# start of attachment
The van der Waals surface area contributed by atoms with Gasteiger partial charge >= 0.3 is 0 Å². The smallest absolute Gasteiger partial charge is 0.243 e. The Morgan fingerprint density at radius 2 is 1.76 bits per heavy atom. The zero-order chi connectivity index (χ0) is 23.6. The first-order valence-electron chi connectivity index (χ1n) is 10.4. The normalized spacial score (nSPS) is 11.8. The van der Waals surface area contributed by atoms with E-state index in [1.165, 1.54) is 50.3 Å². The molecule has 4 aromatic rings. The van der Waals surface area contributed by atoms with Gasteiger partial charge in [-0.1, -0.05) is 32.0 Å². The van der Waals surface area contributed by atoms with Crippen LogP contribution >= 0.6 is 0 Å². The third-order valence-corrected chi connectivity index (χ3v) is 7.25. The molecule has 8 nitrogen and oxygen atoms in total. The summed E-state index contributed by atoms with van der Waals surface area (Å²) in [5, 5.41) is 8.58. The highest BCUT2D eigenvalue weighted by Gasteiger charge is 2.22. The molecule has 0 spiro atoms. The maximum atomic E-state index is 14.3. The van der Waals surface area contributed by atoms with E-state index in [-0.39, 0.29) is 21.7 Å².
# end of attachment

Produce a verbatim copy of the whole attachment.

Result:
The van der Waals surface area contributed by atoms with Gasteiger partial charge >= 0.3 is 0 Å². The smallest absolute Gasteiger partial charge is 0.243 e. The Morgan fingerprint density at radius 2 is 1.76 bits per heavy atom. The zero-order chi connectivity index (χ0) is 23.6. The first-order valence-electron chi connectivity index (χ1n) is 10.4. The normalized spacial score (nSPS) is 11.8. The van der Waals surface area contributed by atoms with E-state index in [1.165, 1.54) is 50.3 Å². The molecule has 4 aromatic rings. The van der Waals surface area contributed by atoms with Gasteiger partial charge in [-0.1, -0.05) is 32.0 Å². The van der Waals surface area contributed by atoms with Crippen LogP contribution >= 0.6 is 0 Å². The third-order valence-corrected chi connectivity index (χ3v) is 7.25. The molecule has 8 nitrogen and oxygen atoms in total. The summed E-state index contributed by atoms with van der Waals surface area (Å²) in [5, 5.41) is 8.58. The highest BCUT2D eigenvalue weighted by Gasteiger charge is 2.22. The molecule has 0 spiro atoms. The maximum atomic E-state index is 14.3. The van der Waals surface area contributed by atoms with E-state index in [-0.39, 0.29) is 21.7 Å².